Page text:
The Writings of Bret Harte.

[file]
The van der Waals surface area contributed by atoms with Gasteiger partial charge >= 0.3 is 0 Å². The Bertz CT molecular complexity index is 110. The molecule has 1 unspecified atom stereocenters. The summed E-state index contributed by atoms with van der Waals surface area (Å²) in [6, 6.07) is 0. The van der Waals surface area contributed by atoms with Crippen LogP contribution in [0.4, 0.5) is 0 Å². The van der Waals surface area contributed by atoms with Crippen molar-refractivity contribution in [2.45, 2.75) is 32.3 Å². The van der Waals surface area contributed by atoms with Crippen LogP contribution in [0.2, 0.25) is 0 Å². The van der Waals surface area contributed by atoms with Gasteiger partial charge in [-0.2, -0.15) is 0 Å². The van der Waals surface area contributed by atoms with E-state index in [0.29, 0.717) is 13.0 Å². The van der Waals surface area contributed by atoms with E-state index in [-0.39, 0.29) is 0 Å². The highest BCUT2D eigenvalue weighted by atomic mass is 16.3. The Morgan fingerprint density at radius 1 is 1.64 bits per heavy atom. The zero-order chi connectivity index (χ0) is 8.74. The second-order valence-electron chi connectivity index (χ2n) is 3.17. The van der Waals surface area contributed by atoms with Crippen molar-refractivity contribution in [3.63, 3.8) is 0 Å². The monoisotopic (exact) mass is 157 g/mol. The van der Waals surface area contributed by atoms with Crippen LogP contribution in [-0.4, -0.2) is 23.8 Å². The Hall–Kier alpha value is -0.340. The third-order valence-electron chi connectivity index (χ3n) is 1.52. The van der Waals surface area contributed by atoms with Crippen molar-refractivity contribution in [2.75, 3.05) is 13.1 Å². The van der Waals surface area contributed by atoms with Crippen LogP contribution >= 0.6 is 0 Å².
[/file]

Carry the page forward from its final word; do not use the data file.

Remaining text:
Boston and New York: Houghton, Mifflin and Company, 1896. 19 volume complete set, 8 1/4 inches tall. A splendid earthy terracotta morocco binding, somehow fitting for the tales of Harte, with gilt raised bands, handsomely framed gilt floral centre tools and gilt top edges. Bookplates and owner's name in ink on the half-titles. 'The Standard Library Edition'. Illustrated throughout. The bindings are in fine condition with the occasional mark but absolutely no signs of wear, splitting or loss. Bret Harte was a greatly admired and popular American short story writer and poet, famed for his description of miners, gamblers and other romantic characters of the Californian Gold Rush. While a reporter he covered the 1860 massacre of around 200 Wiyot Indians in California, condemning the slayings, "A more shocking and revolting spectacle never was exhibited to the eyes of a Christian and civilized people. Old women wrinkled and decrepit lay weltering in blood, their brains dashed out and dabbled with their long gray hair. Infants scarce a span long, with their faces cloven with hatchets and their bodies ghastly with wounds." Harte was forced to leave his post, eventually moving to the East Coast, then to Europe, finally settling in England, where he died in 1902.